UO Fights to Keep International Students In-State, Proposes Solutions to Learning Restrictions

Jul 13, 2020

 

The University of Oregon campus during the coronavirus pandemic shutdown in April (file photo).
Credit Elizabeth Gabriel / KLCC News

Immigration and Customs Enforcement (ICE) has released a draft of new rules that restrict international students from taking all of their classes online. If they do, these students could risk deportation. Now, colleges and universities across the country, including the UO, are helping international students register for at least one in-person class so they can maintain their international student visa.

Dennis Galvan, Dean and Vice Provost for the Division of Global Engagement, said International students are a vital part of the community.

“They add to the richness of our research, they bring in top talent, they bring in global perspectives, they bring in other cultures and religions, and ways of seeing the world that are so valuable to every student,” said Galvan. 

“They help a domestic student have an education that's more global—very important for the world we live in. We can better address all our challenges, like global pandemics, if we can learn from each other and be in each other's presence,” said Galvan.

On Friday, the UO, Oregon State University, and Western Oregon University joined 177 other institutions in filing an amicus brief in support of Harvard and MIT’s legal complaint against the U.S. Department of Homeland Security, in an attempt to rescind ICE’s proposed guidelines.

“We consider the move by Immigrations and Customs Enforcement to be outrageous, to be unreasonable targeting of a subpopulation of students,” said Galvan. “We think of this as a completely unnecessary targeting of a certain population for no good public health, no good educational reason. And that's why we're fighting it.”

Galvan said the UO is working to provide a variety of options for its roughly 1,100 international students, such as a hybrid class—which includes in-person and online instruction days, online classes.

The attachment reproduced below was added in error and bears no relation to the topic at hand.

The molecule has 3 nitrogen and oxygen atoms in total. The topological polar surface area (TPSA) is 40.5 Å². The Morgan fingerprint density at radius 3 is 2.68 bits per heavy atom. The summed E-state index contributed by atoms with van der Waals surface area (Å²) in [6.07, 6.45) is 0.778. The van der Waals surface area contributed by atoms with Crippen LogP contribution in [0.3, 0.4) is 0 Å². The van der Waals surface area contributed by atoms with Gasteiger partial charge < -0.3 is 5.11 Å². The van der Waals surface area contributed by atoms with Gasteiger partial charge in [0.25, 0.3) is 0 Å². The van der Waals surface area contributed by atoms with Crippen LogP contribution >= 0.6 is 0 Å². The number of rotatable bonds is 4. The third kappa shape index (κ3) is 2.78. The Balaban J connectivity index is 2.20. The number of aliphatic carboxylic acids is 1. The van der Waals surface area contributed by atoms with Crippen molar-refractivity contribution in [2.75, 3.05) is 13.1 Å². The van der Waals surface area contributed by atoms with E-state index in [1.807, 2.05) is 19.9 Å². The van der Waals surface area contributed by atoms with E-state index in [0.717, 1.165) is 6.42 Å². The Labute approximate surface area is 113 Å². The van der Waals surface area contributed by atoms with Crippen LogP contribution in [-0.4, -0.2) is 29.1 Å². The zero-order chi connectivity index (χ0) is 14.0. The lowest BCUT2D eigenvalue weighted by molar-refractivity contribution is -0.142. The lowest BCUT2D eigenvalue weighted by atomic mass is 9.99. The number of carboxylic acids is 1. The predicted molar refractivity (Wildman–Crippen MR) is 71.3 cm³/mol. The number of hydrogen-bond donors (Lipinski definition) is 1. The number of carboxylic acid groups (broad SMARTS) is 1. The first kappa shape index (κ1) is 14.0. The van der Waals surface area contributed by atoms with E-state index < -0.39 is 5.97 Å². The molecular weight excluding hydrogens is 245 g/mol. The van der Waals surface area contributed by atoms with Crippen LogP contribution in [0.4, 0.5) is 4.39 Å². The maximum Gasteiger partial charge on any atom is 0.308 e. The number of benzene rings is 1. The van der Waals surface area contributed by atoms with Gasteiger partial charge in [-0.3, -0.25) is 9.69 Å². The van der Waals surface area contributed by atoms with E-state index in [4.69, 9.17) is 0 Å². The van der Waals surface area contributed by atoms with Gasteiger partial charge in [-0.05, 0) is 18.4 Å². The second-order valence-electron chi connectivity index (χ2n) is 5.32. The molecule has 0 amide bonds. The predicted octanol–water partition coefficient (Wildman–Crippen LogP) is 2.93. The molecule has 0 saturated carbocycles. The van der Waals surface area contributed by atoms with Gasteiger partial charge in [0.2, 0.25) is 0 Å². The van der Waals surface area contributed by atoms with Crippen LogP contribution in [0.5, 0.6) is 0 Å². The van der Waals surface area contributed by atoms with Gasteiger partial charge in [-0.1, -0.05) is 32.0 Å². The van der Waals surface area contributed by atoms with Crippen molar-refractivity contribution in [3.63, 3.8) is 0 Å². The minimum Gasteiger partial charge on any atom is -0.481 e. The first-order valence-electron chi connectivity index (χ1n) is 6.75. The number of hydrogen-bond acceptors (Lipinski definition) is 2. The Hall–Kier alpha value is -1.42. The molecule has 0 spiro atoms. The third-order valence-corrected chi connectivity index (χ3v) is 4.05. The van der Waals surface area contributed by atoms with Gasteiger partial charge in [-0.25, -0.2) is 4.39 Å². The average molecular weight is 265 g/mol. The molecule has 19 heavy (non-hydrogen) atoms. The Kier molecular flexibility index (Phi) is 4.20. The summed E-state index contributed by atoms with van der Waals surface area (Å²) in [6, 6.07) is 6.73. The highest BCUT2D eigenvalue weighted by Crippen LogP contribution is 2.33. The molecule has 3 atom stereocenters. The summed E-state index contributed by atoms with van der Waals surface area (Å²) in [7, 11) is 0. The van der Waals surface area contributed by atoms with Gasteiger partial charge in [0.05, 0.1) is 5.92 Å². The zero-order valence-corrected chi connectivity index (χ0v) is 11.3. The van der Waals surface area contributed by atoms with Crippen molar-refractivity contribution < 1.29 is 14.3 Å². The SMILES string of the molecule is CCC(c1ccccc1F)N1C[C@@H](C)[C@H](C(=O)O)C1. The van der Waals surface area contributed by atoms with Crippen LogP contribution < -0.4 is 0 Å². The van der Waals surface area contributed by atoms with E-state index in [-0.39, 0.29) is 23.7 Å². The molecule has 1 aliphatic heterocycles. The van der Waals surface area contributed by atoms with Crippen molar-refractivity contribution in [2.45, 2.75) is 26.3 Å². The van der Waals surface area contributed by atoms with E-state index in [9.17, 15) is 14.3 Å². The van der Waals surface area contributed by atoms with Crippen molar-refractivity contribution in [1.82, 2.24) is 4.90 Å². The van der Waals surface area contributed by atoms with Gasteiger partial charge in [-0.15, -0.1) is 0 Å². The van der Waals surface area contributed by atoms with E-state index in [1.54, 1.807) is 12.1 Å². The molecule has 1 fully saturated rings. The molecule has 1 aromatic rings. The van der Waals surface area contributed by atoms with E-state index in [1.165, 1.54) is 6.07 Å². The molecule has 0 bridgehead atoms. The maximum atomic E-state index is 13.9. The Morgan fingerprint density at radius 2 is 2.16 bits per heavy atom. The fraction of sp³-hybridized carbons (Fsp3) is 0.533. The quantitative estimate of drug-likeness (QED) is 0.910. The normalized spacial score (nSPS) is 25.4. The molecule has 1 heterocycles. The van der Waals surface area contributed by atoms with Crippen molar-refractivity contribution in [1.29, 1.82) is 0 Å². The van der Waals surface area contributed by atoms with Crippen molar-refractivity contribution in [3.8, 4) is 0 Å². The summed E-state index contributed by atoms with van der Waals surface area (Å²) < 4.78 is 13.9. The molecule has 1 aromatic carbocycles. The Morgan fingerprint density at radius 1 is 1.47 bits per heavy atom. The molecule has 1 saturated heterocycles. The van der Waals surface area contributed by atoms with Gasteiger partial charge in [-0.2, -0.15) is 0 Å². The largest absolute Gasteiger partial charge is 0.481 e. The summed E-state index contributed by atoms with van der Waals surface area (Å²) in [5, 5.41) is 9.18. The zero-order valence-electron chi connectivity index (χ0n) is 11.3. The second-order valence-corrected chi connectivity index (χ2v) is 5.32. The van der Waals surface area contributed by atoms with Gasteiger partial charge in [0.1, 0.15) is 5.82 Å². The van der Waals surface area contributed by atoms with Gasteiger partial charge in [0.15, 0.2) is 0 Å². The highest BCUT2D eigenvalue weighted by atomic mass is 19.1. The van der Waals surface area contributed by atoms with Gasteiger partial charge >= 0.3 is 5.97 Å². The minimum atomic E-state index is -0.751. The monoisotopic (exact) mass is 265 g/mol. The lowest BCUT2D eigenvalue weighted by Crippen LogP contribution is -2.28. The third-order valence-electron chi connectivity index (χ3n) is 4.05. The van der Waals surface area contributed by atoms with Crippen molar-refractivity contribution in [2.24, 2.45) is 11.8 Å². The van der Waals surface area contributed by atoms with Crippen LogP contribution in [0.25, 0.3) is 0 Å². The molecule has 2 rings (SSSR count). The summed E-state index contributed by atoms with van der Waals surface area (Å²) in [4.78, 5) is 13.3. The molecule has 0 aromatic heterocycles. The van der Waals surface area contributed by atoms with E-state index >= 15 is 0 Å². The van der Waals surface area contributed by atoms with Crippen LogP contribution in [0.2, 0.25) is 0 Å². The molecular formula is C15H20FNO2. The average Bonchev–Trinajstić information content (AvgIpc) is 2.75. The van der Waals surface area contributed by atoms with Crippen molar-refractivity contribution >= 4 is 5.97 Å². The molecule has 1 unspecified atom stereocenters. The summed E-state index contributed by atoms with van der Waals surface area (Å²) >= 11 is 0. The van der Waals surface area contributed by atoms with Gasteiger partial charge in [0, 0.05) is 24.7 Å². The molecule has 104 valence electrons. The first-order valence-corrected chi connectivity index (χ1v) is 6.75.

The UO has also announced a new one-credit, in-person course that will be tuition free. According to the UO website, the Success in Online Learning course will help students with online learning skills. 

But there is a concern that the campus may be forced to close mid-term like it did in the spring. And if it does, Galvan said the draft rule requires a university to notify ICE of any changes to its mode of instruction.

Galvan said the UO is working to keep students at the UO.

“We're confident that we'll be able to continue a form of in-person instruction for these students so that they will not fall out of the bounds of these rules,” said Galvan. “That they will be able to stay with us, stay in visa status, make progress on their academic program, and do it in a way that is compliant with public health requirements and safety, which is extremely important to us.”

If international students are forced to leave the United States, there will be an alternate plan for accessing UO classes.

This fall, the UO will launch its No Passport Needed program, which will provide online instruction for the quarter of international UO students Galvan said are already out of the country and will not be able to return to the UO this year. The UO will work to contract advisors so students can have meetings with someone in their home country, as well as remote internships and internships in their home country when possible.

The university will also provide remote homestays for international students to help provide the experience of living in another county.

“Remote homestay is kind of an interesting contradiction in terms almost,” said Galvan. “You're not living with a family, but you’re spending time with them at tea time, at a backyard barbecue—a regular weekly, or daily engagement with a family.”

In partnership with the Eugene organization Friendship Foundation for International Students, the UO will help students practice speaking English. In the English Around the World program, international students will also be able to virtually practice speaking English with students at the university’s study abroad program in London, as well as with a career advisor who is an alumni in Singapore or Hong Kong.

ICE is expected to announce its final visa and school restrictions for international students within the next few days.